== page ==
[T]he abundant morphological differences between Nyctea and Bubo (in the classic sense) indicate that the results of the cyt b-based phylogeny contradict the morphological data. In the absence of other data that would independently confirm the placement of Nyctea within Bubo we therefore prefer to maintain Nyctea as a separate genus within the Bubonini tribe. (Potapov and Sale 2013)
They go so far as to suggest that the Snowy Owl’s “[g]enetic similarity to the Great Horned Owl, which was suggested by Wink and Heidrich (1999 and 2000), could be a secondary event, or the result of parallelism.”
So to be clear, their point is not that Snowy Owls aren’t related to Bubo at all (clearly, they are), but whether they are in fact embedded within the genus as opposed to lying somewhere outside but nearby.
And this is a classic morphologist-vs.-systematist problem. Do you trust our ability to analyze the genes (which is still developing and thus prone to all sorts of shortcomings, including potential convergence), or do you trust our ability to analyze the morphology and imbue it with systematic meaning (which has tripped up brilliant scientists time and time again because the truth is often stranger that we can imagine)? We certainly do know from birds and other organisms that the most closely related organisms are not always the most similar physically, if one member of the pair has experienced strong adaptive pressure.
The authors’ musings will not cause any checklist committee angst; that would take publication of new scientific data, preferably a synthesis of several lines of evidence. We may learn more tomorrow, and that would be exciting.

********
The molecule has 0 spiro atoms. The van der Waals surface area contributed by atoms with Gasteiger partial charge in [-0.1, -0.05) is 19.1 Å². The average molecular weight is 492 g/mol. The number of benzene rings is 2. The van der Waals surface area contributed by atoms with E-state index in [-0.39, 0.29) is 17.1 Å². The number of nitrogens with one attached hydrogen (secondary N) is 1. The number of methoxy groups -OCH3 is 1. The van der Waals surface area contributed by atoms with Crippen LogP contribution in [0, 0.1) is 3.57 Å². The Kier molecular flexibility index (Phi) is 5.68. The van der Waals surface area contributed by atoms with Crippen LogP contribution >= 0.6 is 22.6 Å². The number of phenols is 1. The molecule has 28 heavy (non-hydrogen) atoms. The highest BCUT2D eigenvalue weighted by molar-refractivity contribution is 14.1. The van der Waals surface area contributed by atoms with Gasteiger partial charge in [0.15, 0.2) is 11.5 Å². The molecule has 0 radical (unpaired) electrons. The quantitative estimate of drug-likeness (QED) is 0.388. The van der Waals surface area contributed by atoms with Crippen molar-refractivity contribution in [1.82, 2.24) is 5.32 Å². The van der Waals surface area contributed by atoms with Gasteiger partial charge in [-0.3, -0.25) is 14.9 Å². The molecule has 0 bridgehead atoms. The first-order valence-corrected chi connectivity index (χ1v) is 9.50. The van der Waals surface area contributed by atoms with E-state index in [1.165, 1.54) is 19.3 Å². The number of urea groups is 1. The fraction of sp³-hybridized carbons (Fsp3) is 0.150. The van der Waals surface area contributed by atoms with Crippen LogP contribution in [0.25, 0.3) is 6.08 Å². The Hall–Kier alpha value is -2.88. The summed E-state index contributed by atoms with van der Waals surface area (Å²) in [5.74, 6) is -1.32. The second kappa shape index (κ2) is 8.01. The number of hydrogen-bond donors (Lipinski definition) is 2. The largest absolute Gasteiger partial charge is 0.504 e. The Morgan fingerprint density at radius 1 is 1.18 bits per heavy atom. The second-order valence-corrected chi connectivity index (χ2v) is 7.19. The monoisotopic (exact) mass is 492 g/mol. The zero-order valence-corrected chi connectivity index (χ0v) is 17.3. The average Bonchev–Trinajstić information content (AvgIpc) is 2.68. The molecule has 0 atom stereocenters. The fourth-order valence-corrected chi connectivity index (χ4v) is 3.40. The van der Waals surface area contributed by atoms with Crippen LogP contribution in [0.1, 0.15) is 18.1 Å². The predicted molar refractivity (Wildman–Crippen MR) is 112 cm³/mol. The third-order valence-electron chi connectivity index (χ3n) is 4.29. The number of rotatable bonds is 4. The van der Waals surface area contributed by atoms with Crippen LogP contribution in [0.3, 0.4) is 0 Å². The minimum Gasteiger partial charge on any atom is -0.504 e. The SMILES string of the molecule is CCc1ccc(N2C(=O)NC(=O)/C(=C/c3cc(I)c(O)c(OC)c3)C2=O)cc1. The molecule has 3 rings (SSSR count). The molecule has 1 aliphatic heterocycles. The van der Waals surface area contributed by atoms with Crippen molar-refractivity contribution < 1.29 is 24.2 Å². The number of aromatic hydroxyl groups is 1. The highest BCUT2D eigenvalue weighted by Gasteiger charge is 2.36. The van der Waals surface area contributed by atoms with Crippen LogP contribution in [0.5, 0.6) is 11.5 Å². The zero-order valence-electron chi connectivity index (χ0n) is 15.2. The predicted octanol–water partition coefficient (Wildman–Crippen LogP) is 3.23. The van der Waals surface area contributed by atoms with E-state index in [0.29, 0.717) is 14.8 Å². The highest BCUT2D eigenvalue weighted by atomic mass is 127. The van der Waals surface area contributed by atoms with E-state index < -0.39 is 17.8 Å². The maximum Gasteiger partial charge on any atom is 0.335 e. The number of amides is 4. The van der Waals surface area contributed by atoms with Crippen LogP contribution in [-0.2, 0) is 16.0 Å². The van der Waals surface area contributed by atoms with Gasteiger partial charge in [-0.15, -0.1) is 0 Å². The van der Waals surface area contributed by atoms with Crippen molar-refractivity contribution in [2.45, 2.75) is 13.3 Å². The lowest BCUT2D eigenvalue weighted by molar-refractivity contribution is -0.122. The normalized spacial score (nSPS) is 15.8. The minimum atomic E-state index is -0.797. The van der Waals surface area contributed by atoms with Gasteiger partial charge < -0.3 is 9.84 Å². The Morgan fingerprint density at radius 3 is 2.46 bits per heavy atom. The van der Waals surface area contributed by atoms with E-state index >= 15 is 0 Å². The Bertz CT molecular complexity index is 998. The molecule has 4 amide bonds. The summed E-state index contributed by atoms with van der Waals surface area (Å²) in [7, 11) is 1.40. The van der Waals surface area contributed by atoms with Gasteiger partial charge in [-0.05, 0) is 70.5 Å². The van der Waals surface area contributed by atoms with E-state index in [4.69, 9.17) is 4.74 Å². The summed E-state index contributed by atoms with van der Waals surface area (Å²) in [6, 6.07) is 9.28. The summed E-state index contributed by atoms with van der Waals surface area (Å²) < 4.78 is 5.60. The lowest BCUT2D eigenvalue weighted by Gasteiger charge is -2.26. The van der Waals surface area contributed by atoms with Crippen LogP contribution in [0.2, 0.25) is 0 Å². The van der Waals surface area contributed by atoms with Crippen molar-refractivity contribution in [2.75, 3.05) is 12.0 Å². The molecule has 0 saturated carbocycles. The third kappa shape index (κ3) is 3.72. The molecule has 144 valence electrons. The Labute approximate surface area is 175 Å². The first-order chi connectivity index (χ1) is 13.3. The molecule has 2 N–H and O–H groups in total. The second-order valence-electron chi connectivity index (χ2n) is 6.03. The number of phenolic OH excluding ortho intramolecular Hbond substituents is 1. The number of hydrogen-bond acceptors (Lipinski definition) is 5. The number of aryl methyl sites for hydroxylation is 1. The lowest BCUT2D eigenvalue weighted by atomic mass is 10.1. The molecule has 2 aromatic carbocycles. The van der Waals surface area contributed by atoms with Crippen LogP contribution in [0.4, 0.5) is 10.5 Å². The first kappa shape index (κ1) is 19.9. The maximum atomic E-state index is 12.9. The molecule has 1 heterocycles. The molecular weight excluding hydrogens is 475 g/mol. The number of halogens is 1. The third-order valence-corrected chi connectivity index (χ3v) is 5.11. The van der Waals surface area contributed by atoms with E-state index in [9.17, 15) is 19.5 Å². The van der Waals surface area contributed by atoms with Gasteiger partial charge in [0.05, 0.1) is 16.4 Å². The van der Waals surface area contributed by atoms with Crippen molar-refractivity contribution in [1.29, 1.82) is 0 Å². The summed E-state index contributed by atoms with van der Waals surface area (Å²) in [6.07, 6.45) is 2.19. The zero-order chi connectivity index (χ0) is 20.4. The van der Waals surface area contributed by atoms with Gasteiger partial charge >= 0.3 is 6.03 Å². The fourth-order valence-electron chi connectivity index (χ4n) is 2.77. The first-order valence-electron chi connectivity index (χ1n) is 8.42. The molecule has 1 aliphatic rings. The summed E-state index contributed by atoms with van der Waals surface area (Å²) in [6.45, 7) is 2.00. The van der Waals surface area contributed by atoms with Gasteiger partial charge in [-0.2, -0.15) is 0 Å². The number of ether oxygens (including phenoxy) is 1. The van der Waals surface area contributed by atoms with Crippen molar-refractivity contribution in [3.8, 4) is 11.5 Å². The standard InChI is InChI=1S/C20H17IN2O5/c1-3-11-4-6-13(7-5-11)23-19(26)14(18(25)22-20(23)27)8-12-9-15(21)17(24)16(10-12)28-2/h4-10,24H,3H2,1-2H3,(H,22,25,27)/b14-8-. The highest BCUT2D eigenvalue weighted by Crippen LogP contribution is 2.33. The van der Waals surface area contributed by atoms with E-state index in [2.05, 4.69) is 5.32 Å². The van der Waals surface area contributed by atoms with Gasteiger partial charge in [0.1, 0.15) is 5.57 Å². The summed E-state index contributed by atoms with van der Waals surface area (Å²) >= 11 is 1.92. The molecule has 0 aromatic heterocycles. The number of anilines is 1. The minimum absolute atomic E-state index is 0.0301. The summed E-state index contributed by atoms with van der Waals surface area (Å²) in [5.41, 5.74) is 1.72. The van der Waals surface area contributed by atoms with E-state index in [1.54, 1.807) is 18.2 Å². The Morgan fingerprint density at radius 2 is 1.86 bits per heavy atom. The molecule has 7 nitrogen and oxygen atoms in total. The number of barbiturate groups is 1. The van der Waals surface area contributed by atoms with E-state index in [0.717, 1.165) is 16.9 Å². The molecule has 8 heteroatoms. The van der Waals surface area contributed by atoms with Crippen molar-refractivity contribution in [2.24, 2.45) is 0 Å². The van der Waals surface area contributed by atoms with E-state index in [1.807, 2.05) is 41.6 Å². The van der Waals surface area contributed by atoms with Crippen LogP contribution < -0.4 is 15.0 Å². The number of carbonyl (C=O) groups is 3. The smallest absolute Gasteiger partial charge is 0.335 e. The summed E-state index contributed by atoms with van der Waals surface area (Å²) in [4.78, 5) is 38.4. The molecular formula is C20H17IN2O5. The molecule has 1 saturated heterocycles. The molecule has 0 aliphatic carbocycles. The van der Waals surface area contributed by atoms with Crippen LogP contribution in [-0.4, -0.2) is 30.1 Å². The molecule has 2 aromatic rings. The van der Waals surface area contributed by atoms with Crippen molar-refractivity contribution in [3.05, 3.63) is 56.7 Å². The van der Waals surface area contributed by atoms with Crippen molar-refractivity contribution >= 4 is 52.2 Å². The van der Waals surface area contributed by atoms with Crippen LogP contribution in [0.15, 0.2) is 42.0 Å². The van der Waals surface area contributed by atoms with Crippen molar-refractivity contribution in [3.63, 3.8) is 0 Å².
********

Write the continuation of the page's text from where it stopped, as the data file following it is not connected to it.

In the meantime, those of us in eastern North America have another chance to observe (ethically and respectfully, of course) these powerful white tundra dinosaurs and contemplate their connection to the mighty brown forest-dwellers of our own latitudes, and all other life on our planet. And that’s a marvelous gift.
Snowy Owl, Queens, New York, 2013 © Corey Finger
Birds tend to be oversplit (like the barbets which are, what, five families now just to keep the toucans separate), so I’m happy with this being lumped. It doesn’t surprise me that a species in such an extreme environment might have rather more morphological variation.
Exactly. And I’m a bit baffled why these particular authors (who, certainly, have done a tremendous job with this monograph) would suggest that somehow the Snowy Owl must lie outside the clade rather than having evolved from within it, when the genetic data point toward the latter and the morphological data (presumably?) could be interpreted either way. Nothing is lost of the bird’s distinctiveness or majesty, surely, if that’s the concern.
Fascinating and very different look at the Snowy Owl. I had no idea that the genetic research dictating so many taxonomic changes these days are so fallible.